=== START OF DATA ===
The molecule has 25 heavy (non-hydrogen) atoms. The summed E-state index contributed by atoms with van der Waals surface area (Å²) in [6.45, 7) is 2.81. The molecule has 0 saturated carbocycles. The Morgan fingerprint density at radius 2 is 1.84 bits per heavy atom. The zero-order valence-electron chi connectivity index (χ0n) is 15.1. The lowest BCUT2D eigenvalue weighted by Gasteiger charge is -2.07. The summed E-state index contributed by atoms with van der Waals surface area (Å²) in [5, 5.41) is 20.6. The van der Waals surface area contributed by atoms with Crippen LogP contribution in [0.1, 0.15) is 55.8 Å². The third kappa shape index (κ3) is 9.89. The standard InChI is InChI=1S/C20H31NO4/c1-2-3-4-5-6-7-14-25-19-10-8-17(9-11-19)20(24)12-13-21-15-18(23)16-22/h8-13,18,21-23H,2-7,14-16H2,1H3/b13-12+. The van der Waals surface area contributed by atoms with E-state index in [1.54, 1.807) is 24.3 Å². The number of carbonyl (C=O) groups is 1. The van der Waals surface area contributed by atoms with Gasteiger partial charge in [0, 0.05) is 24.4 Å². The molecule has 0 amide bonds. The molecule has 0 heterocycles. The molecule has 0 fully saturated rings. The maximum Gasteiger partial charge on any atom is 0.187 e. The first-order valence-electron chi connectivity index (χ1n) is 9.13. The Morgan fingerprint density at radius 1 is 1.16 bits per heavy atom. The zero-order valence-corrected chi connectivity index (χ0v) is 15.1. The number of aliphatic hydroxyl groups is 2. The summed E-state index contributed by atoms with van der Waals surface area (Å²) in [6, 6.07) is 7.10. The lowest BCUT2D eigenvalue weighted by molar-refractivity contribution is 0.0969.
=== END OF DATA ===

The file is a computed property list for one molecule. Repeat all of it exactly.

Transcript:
The molecule has 25 heavy (non-hydrogen) atoms. The summed E-state index contributed by atoms with van der Waals surface area (Å²) in [6.45, 7) is 2.81. The molecule has 0 saturated carbocycles. The Morgan fingerprint density at radius 2 is 1.84 bits per heavy atom. The zero-order valence-electron chi connectivity index (χ0n) is 15.1. The lowest BCUT2D eigenvalue weighted by Gasteiger charge is -2.07. The summed E-state index contributed by atoms with van der Waals surface area (Å²) in [5, 5.41) is 20.6. The van der Waals surface area contributed by atoms with Crippen LogP contribution in [0.1, 0.15) is 55.8 Å². The third kappa shape index (κ3) is 9.89. The standard InChI is InChI=1S/C20H31NO4/c1-2-3-4-5-6-7-14-25-19-10-8-17(9-11-19)20(24)12-13-21-15-18(23)16-22/h8-13,18,21-23H,2-7,14-16H2,1H3/b13-12+. The van der Waals surface area contributed by atoms with E-state index in [1.54, 1.807) is 24.3 Å². The number of carbonyl (C=O) groups is 1. The van der Waals surface area contributed by atoms with Gasteiger partial charge in [0, 0.05) is 24.4 Å². The molecule has 0 amide bonds. The molecule has 0 heterocycles. The molecule has 0 fully saturated rings. The maximum Gasteiger partial charge on any atom is 0.187 e. The first-order valence-electron chi connectivity index (χ1n) is 9.13. The Morgan fingerprint density at radius 1 is 1.16 bits per heavy atom. The zero-order valence-corrected chi connectivity index (χ0v) is 15.1. The number of aliphatic hydroxyl groups is 2. The summed E-state index contributed by atoms with van der Waals surface area (Å²) in [6, 6.07) is 7.10. The lowest BCUT2D eigenvalue weighted by molar-refractivity contribution is 0.0969.